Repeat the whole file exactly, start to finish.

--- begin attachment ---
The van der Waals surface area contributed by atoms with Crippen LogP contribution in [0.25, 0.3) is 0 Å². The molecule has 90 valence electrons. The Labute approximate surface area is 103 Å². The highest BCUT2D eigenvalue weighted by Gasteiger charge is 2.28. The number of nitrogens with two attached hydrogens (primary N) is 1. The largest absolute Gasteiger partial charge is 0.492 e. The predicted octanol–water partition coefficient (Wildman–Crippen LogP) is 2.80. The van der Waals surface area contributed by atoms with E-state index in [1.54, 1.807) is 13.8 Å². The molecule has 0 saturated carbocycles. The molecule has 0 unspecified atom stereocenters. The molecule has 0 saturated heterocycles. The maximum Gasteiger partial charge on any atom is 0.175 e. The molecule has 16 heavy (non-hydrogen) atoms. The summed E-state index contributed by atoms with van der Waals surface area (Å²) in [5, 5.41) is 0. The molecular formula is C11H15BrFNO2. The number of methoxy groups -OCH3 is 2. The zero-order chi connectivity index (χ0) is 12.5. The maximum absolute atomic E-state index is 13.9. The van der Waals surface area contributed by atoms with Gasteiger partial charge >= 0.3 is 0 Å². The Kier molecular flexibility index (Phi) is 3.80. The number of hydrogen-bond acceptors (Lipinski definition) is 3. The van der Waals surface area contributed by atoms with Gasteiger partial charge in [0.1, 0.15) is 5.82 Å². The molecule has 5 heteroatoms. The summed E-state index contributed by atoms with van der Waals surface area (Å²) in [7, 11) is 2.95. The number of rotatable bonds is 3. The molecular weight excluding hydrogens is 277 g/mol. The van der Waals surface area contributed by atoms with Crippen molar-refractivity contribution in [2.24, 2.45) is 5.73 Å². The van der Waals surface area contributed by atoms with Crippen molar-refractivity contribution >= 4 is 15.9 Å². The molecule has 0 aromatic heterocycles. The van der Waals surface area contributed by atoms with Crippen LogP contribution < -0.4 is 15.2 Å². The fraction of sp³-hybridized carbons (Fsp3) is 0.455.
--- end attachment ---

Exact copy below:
The van der Waals surface area contributed by atoms with Crippen LogP contribution in [0.25, 0.3) is 0 Å². The molecule has 90 valence electrons. The Labute approximate surface area is 103 Å². The highest BCUT2D eigenvalue weighted by Gasteiger charge is 2.28. The number of nitrogens with two attached hydrogens (primary N) is 1. The largest absolute Gasteiger partial charge is 0.492 e. The predicted octanol–water partition coefficient (Wildman–Crippen LogP) is 2.80. The van der Waals surface area contributed by atoms with E-state index in [1.54, 1.807) is 13.8 Å². The molecule has 0 saturated carbocycles. The molecule has 0 unspecified atom stereocenters. The molecule has 0 saturated heterocycles. The maximum Gasteiger partial charge on any atom is 0.175 e. The molecule has 16 heavy (non-hydrogen) atoms. The summed E-state index contributed by atoms with van der Waals surface area (Å²) in [5, 5.41) is 0. The molecular formula is C11H15BrFNO2. The number of methoxy groups -OCH3 is 2. The zero-order chi connectivity index (χ0) is 12.5. The maximum absolute atomic E-state index is 13.9. The van der Waals surface area contributed by atoms with Gasteiger partial charge >= 0.3 is 0 Å². The Kier molecular flexibility index (Phi) is 3.80. The number of hydrogen-bond acceptors (Lipinski definition) is 3. The van der Waals surface area contributed by atoms with Gasteiger partial charge in [0.1, 0.15) is 5.82 Å². The molecule has 5 heteroatoms. The summed E-state index contributed by atoms with van der Waals surface area (Å²) in [7, 11) is 2.95. The number of rotatable bonds is 3. The molecular weight excluding hydrogens is 277 g/mol. The van der Waals surface area contributed by atoms with Crippen molar-refractivity contribution in [2.24, 2.45) is 5.73 Å². The van der Waals surface area contributed by atoms with Crippen molar-refractivity contribution >= 4 is 15.9 Å². The molecule has 0 aromatic heterocycles. The van der Waals surface area contributed by atoms with Crippen LogP contribution < -0.4 is 15.2 Å². The fraction of sp³-hybridized carbons (Fsp3) is 0.455.